I am currently a research fellow in Dr. David Scadden's laboratory at The Center for Regenerative Medicine and Massachusetts General Hospital (MGH). I have completed the clinical requirements of my fellowship in transfusion medicine in the Harvard-wide program. My education as a physician scientist has focused on developing clinical expertise in hematology/oncology and clinical pathology/ transfusion medicine and basic research training on the study of leukemia. I am applying for a Mentored Clinical Scientist Development Award (K08) in order to have protected time to acquire additional scientific training in stem cell biology and in-vivo microscopy and to prepare for a career as an independent researcher. My long-term career goal is to establish a career as an independent physician scientist at a major academic institution dedicating at least 75% of my time to basic research and 25% of my time to clinical work and teaching in a blood transfusion and/or coagulation service. The Scadden Laboratory is an ideal choice for my training and eventual path to scientific independence, as Dr. Scadden, who is an excellent mentor, is known worldwide for his work in hematopoietic stem cell biology and the bone marrow microenvironmental niche. He has an excellent track record of training young scientists. The Center of Regenerative Medicine is a very collaborative environment providing me with immediate access to well-known and well-established research investigators who are applying cutting-edge technologies and model organisms highly relevant to many different areas of biology, including stem cell and cancer biology and cancer genetics. In addition I can make use of all the resources available to me at The MGH Center for Regenerative Medicine, Harvard Medical School, Massachusetts General Hospital, The Harvard Stem Cell Institute and within the Scadden Laboratory. I am very fortunate to have an advisory committee consisting of Dr. Scadden, Dr. Van Etten, Chief of Hematology/Oncology at Tufts Medical Center and a leading expert in CML and other myeloproliferative disorders, and Dr. Charles Lin, Associate Professor at the Wellman Center for Photomedicine. I will formally and regularly meet with my mentor and my advisors individually and in four- way meetings. I will also be able to benefit greatly from my advisors'contacts to other scientists in their respective fields As part of my scientific training I will pursue formal graduate level coursework in ethics, statistics and stem cell biology through the Harvard Medical School Division of Medical Sciences. In addition, I will attend the weekly lab meetings of our laboratory, floor meetings with members of the Center for Regenerative Medicine and the Cancer Center, seminars at the Center for Regenerative Medicine and the other academic institutions in Boston. I plan to attend two scientific meetings per year. I received training in the responsible conduct of research through the Partners Healthcare Program in the Responsible Conduct of Research. I will continue to teach 4 lectures to blood bank/coagulation residents at MGH and I plan to do a limited amount of clinical work by signing out coagulation cases at MGH and attending in the MGH blood bank. I have chosen to focus my research on analyzing the LSC niche in chronic myeloid leukemia (CML), as understanding of the biology of the LSC niche and, ultimately, the development of strategies to manipulate this niche will improve current and future treatment strategies for leukemia. This is important, as tyrosine kinase inhibitors (TKIs) have limited efficacy targeting leukemic stem cells (LSCs) despite now being the treatment of choice for CML. It is believed that the LSC niche provides a "sanctuary" for LSC where they are protected from the cytostatic effects of therapy. Lack of eradication of the LSC can lead to progression of CML to the blastic phase which closely resembles an acute leukemia. Targeting the LSC and LSC-niche interactions, therefore, is an important and novel goal in the treatment of CML and builds on my prior work in Dr. Van Etten's laboratory, where we first defined the interactions of the LSC with its bone marrow microenvironment. Preliminary functional experiments in the murine transduction/transplantation model of CML and B-cell acute lymphoblastic leukemia (B-ALL) in Dr. Scadden's laboratory demonstrate that niche modification can affect leukemic outcome. Furthermore, interaction of CML cells with their niche alters niche components like osteoblasts. The goals of my proposal therefore are: * To determine the microanatomy of the BM (BM) microenvironment in CML. * To test how leukemic cells and osteoblasts mutually interact with each other. * To test whether pharmacological treatment can alter the microanatomy of the leukemic stem cell niche and alter the malignant phenotype. In summary, the proposed research and training activities constitute a comprehensive program which will allow me to grow as a scientist and transition to a career as an independent researcher. Simultaneously, I hope to discover ways to influence the malignant phenotype of the leukemia and means to target the LSC in its niche, in order to, ultimately, add to the improvement of therapy for this intractable disease.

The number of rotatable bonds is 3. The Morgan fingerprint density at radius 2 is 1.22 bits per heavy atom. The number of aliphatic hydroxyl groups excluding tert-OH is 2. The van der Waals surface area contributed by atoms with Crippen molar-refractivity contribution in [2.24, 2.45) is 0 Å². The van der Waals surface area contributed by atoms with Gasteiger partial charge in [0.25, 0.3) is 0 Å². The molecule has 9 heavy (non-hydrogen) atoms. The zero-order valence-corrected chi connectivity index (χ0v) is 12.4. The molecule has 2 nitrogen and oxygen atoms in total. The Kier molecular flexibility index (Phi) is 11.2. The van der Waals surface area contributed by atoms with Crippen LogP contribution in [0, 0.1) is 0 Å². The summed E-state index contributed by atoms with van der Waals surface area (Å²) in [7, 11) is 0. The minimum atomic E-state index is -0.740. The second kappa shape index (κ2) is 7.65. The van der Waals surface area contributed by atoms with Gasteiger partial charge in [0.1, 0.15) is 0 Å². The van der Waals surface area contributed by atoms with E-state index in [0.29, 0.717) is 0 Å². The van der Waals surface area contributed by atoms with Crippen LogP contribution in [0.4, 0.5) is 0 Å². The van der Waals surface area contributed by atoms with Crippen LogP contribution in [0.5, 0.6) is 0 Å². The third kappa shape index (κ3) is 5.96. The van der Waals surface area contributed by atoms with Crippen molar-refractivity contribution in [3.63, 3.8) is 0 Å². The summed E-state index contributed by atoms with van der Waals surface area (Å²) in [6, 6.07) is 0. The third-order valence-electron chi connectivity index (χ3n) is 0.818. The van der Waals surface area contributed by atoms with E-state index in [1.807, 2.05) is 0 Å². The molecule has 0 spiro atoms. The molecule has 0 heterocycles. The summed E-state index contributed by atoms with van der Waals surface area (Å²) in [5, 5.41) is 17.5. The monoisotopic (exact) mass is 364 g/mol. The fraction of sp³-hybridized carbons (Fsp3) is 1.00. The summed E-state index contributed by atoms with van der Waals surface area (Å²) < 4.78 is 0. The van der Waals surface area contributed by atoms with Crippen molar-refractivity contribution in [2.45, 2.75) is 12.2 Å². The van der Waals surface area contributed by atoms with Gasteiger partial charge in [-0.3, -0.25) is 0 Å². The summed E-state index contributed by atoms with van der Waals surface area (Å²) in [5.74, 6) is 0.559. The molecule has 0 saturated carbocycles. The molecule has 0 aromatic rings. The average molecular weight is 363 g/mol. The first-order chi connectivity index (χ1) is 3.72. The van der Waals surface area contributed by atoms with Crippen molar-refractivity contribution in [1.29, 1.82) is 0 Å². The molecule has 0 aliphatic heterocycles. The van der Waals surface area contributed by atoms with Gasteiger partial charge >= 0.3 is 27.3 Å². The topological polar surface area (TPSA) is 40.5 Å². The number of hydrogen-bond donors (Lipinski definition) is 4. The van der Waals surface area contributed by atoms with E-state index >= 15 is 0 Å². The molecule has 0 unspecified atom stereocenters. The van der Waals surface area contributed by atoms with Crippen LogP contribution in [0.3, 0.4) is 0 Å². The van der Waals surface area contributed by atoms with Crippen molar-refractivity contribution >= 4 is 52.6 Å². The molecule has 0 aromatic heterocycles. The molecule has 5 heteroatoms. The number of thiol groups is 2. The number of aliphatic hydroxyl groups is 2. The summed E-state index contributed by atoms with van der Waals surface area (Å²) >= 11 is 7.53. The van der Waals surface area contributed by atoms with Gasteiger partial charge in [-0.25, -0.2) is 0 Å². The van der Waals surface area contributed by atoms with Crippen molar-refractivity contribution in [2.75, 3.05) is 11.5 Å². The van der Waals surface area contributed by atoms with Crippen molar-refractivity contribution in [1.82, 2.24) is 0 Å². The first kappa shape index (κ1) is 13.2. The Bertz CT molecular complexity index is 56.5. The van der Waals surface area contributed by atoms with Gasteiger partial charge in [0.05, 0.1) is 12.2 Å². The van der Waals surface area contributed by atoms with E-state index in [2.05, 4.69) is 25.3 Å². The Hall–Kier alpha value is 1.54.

A cure of chronic myeloid leukemia (CML), one of the leukemias with the highest prevalence, is impeded by the resistance of the leukemic stem cell to imatinib, the drug of choice for this disease. It is hypothesized that the leukemic stem cells reside in a sanctuary within the bone marrow, where the leukemic cells are produced. The goals of this project are to define the microanatomy of this niche by use of in-vivo microscopy and a mouse model of CML, to manipulate the bone cells, the osteoblasts, which are constituents of this niche and to define strategies by which to dislocate the leukemic stem cells from their sanctuary, in order to render them more sensitive to therapy with imatinib.